A Delta Air Lines flight traveling from Atlanta to Barcelona on Friday night was compelled to turn back after a passenger experienced a bout of diarrhea.
The Airbus A350 had departed on schedule on the evening of September 1 with 336 passengers on board but was forced to reverse course over central Virginia.
The decision to return to Atlanta was explained by one of the pilots of DL 194 to air traffic control as, “It’s just a biohazard issue; we had a passenger who had diarrhea all the way through the airplane, so they want us to come back to Atlanta.”
FlightAware reported that the Airbus A350 landed back at Hartsfield-Jackson Atlanta International Airport slightly over two hours after takeoff.
Delta Airlines stated that the flight experienced a delay of just over eight hours but ultimately landed in Barcelona without further complications on Saturday at 5:16 p.m. local time. A spokesperson for Delta expressed apologies to the passengers, stating, “Our teams worked as quickly and safely as possible to get our customers to their final destination. We sincerely apologize to our customers for the delay and inconvenience to their travel plans.”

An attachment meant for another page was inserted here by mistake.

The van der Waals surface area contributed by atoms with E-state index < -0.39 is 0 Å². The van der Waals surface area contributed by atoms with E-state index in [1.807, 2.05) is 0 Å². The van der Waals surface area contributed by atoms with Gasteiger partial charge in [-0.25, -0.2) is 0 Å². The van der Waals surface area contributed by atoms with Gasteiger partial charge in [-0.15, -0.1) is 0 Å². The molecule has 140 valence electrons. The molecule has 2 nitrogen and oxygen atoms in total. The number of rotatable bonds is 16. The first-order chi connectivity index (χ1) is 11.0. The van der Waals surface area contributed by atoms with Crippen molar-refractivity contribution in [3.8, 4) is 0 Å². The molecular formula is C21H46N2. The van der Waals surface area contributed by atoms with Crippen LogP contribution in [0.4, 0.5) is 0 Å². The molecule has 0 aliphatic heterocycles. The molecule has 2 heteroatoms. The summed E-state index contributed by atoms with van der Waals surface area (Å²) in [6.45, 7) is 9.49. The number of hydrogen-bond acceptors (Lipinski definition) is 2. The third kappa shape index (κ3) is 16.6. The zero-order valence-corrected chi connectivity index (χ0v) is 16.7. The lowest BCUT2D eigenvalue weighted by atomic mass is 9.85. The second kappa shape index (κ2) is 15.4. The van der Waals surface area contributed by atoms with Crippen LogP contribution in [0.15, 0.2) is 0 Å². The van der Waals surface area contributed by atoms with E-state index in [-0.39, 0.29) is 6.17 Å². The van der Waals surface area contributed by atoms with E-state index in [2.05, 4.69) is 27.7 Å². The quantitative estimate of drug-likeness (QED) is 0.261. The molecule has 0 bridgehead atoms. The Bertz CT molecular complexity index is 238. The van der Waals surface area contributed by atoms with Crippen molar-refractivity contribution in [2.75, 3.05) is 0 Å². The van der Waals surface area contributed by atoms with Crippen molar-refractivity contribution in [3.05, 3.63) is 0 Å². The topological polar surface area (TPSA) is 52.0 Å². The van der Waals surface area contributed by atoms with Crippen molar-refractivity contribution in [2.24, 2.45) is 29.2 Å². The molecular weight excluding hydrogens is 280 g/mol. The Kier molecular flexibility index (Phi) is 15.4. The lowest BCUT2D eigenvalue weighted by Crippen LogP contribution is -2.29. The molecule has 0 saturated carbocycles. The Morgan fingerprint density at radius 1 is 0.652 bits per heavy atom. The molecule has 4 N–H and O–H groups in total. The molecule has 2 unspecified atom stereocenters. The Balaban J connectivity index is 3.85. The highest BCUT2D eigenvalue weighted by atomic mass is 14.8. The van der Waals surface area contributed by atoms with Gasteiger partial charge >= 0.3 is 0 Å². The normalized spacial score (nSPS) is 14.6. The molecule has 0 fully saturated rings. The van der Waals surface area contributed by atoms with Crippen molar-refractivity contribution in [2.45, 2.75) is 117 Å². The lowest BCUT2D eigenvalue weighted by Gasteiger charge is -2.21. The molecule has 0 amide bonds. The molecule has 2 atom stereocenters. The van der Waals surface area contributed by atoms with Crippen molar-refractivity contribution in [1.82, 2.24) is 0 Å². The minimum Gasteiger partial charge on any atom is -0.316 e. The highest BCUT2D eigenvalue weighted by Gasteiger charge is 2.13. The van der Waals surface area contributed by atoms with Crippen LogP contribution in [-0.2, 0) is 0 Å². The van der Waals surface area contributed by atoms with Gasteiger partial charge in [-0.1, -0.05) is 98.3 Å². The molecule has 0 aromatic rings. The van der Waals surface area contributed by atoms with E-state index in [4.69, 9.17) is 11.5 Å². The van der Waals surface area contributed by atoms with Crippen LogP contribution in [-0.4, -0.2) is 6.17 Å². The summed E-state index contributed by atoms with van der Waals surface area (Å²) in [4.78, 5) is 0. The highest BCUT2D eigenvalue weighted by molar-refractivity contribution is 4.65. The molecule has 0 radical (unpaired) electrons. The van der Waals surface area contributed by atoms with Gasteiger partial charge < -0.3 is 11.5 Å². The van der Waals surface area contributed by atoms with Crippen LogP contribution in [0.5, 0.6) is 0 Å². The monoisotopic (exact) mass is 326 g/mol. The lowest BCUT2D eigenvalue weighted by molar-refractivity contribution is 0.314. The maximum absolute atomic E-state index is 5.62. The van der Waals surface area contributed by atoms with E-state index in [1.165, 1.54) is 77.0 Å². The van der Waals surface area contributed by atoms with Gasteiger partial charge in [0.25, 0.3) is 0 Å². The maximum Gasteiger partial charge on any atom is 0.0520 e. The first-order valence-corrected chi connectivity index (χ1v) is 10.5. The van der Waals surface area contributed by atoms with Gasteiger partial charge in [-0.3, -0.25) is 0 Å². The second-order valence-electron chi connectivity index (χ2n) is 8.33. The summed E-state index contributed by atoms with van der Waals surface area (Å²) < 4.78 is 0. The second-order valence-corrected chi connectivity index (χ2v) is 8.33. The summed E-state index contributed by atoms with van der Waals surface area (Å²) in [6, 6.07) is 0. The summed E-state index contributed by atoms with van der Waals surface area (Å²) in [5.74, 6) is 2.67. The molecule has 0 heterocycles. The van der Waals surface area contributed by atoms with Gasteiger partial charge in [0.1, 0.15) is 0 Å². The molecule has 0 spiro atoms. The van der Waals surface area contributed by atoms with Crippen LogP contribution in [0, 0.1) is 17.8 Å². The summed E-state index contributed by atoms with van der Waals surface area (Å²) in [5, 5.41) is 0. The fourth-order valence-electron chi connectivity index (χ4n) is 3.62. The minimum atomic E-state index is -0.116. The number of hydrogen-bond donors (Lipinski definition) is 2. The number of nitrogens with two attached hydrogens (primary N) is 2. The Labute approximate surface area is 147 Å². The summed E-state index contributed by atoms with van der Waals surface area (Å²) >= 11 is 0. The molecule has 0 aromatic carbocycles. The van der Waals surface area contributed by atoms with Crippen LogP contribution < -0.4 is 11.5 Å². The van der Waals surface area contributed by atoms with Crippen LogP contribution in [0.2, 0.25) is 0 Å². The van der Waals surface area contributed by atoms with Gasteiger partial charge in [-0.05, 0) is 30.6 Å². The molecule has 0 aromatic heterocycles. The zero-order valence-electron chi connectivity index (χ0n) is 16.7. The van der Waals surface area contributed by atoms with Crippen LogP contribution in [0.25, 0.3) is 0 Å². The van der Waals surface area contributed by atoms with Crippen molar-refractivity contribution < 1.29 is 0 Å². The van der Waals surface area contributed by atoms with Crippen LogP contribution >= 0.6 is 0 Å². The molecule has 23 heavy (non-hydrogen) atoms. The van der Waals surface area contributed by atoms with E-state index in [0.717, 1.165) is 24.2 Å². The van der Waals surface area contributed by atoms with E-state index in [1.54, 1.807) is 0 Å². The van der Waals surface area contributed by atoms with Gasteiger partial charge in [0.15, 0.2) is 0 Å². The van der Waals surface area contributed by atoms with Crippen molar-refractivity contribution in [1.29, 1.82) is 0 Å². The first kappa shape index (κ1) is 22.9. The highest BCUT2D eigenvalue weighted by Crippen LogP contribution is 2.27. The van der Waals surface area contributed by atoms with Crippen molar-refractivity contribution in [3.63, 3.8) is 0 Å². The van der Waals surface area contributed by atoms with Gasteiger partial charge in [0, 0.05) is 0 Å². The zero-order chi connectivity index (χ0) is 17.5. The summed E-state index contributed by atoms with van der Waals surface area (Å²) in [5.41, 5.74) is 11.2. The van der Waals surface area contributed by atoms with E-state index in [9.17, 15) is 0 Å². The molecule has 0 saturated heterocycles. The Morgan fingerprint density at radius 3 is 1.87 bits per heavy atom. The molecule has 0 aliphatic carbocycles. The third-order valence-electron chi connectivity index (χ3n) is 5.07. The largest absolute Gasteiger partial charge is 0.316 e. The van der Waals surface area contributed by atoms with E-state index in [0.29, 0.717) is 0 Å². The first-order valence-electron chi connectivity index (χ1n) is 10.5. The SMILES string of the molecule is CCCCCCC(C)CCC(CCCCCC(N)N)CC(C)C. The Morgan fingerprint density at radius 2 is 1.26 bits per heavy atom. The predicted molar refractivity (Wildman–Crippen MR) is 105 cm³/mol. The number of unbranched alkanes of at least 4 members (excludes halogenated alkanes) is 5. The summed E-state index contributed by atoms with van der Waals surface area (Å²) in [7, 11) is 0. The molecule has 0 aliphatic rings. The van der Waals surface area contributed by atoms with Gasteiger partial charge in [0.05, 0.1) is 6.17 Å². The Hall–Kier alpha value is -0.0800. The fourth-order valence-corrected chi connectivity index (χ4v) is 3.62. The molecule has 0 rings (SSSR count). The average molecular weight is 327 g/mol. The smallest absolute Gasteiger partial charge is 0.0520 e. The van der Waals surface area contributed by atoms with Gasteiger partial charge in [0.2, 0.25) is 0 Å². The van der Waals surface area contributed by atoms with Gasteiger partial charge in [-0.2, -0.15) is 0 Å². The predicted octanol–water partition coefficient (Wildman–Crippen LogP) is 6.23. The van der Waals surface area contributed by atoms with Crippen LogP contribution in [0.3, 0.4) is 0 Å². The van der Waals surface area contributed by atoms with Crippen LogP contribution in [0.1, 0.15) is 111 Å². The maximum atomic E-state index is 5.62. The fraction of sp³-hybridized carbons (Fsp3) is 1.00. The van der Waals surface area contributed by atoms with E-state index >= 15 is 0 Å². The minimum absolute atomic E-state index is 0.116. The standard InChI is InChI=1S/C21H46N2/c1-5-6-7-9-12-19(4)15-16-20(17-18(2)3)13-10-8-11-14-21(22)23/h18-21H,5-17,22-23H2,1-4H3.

This incident is not the first this summer in which passengers had their travel disrupted due to bodily fluids. In a separate occurrence, Air Canada issued an apology this week after two passengers were directed to sit in seats that had been inadequately cleaned and were contaminated with vomit from a previous flight. This incident took place on a flight from Las Vegas to Montreal on August 26.
Additionally, on June 30, a passenger on an Air France flight from Paris to Toronto found the footwell of his seat still wet with a previous passenger’s blood and diarrhea. The passenger, Habib Battah, reported an unusual smell resembling “manure” and alerted a flight attendant. He was provided with wet wipes and had to clean the area himself, ultimately being offered blankets from business class to absorb the waste. Battah described enduring the unpleasant odor of blood for the duration of the seven-hour flight.